3D camera-based system allows hotel guests to monitor crowd conditions from their rooms(客室で混雑確認 温泉旅館に3Dカメラ)

An image of screens that allow guests at a hot spring inn to check the level of crowding in public areas while still in their rooms.(温泉旅館の各施設の混雑状況を部屋にいながら確認できる画面のイメージ)

 In a bid to help guests at hot spring inns avoid crowded areas and thereby prevent infections with the novel coronavirus, a system has been developed in which 3D cameras allow guests to monitor crowding from their rooms.
 "We want to help support hot spring inns suffering from the coronavirus pandemic," an official of the development company said.
 The system was developed by Aizu Computer Science Laboratories, Inc., in Aizu-wakamatsu, Fukushima Prefecture. The lab is headed by Masayuki Hisada, 45, a member of the first class at the University of Aizu, which opened in 1993 and specializes in computer science and engineering.
 "I would like for people to visit hot spring inns with peace of mind" thanks to this system, Hisada said.


 In the system, 3D cameras are installed in places that could become crowded with guests, such as a restaurant or a lobby, to find out how many people are there at any given time, the distances between people, and the number of people going in and out. The system then uses artificial intelligence to determine the level of crowding.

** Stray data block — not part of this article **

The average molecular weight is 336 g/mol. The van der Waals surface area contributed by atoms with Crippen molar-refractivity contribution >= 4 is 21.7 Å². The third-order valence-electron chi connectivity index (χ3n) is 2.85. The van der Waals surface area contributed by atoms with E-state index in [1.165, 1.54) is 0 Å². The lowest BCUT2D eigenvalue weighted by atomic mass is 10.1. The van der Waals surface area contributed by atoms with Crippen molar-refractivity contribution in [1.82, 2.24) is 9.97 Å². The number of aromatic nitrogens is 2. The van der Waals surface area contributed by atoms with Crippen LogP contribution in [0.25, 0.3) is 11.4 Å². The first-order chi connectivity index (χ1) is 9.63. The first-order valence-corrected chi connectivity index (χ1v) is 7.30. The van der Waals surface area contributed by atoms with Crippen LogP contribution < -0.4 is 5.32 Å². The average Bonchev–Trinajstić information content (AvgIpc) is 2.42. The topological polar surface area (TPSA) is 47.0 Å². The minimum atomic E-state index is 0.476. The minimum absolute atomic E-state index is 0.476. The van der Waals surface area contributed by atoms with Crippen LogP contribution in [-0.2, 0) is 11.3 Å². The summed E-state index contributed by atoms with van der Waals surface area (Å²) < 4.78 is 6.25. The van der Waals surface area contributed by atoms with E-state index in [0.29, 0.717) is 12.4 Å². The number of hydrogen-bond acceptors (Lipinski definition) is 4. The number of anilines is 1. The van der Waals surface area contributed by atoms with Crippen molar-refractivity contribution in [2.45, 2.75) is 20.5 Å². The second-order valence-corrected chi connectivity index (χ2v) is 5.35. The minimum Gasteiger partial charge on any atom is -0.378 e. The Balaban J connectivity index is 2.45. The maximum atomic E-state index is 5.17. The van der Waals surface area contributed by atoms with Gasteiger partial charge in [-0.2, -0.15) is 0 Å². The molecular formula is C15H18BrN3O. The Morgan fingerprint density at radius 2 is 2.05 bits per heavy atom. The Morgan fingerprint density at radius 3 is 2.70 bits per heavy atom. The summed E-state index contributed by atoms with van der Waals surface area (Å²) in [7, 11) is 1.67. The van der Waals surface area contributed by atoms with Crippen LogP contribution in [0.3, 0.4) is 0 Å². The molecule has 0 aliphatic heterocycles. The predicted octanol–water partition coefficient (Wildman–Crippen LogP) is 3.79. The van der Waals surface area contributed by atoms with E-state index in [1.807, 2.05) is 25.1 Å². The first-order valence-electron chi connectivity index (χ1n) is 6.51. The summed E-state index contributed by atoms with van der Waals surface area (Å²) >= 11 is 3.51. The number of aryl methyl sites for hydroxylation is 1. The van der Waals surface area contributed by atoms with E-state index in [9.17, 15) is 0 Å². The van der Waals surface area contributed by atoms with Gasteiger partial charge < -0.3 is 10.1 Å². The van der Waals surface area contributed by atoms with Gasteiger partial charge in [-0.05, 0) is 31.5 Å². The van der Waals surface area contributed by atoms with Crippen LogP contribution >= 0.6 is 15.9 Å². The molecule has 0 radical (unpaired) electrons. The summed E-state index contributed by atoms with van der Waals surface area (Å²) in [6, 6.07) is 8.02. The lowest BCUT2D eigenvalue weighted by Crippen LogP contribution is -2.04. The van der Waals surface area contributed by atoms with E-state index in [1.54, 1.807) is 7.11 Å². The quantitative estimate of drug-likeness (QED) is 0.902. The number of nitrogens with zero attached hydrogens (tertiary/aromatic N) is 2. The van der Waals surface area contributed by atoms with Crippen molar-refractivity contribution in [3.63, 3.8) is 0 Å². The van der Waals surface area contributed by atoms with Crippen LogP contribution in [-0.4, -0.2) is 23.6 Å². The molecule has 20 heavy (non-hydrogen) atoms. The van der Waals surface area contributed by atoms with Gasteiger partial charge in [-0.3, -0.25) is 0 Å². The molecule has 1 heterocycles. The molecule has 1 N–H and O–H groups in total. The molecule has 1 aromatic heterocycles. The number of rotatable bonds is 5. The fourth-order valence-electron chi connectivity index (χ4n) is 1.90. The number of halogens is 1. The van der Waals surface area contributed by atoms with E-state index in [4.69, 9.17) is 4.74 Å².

Since it does not use infrared rays, it can also be used outside and in other locations where strong sun rays are present.
 As for a public bath in an inn, 3D cameras installed at the entrance will evaluate how many guests are going in and out to determine whether the bath is crowded.
 The number of people is shown on a TV screen in guest rooms along with video feed. When the number of people exceeds a certain level, the word "crowded" will be displayed.


 Another feature is the ability to display people as outlines or replace them with specific characters to prevent identification. Outlines are normally displayed in green, but as people get closer to each other, they turn red, and an automated voice will alert those who are too close to one another.
 The installation cost of the system is several hundreds of thousands of yen. Aizu Computer Science Laboratories is exploring ways to reduce burdens on inns, however, such as exploring the possibility of a subsidy.


 Many hot spring inns in the prefecture now limit the number of guests to prevent crowded and close-contact settings. Harataki Konjakutei in the Higashiyama Onsen hot spring resort in Aizu-wakamatsu now only accepts 50% of the capacity of its guest rooms.
 "We must come up with a mechanism that encourages guests to use facilities in inns at different times," said Harataki Konjakutei general manager Shigemi Hiraga, who is also deputy chairman of the Higashiyama Onsen Tourism Association.
 "That would usher us into a new era of coexisting with the novel coronavirus," Hiraga said.

( Translated by The Japan News )


 【 2020年7月20日付・福島民友新聞掲載 】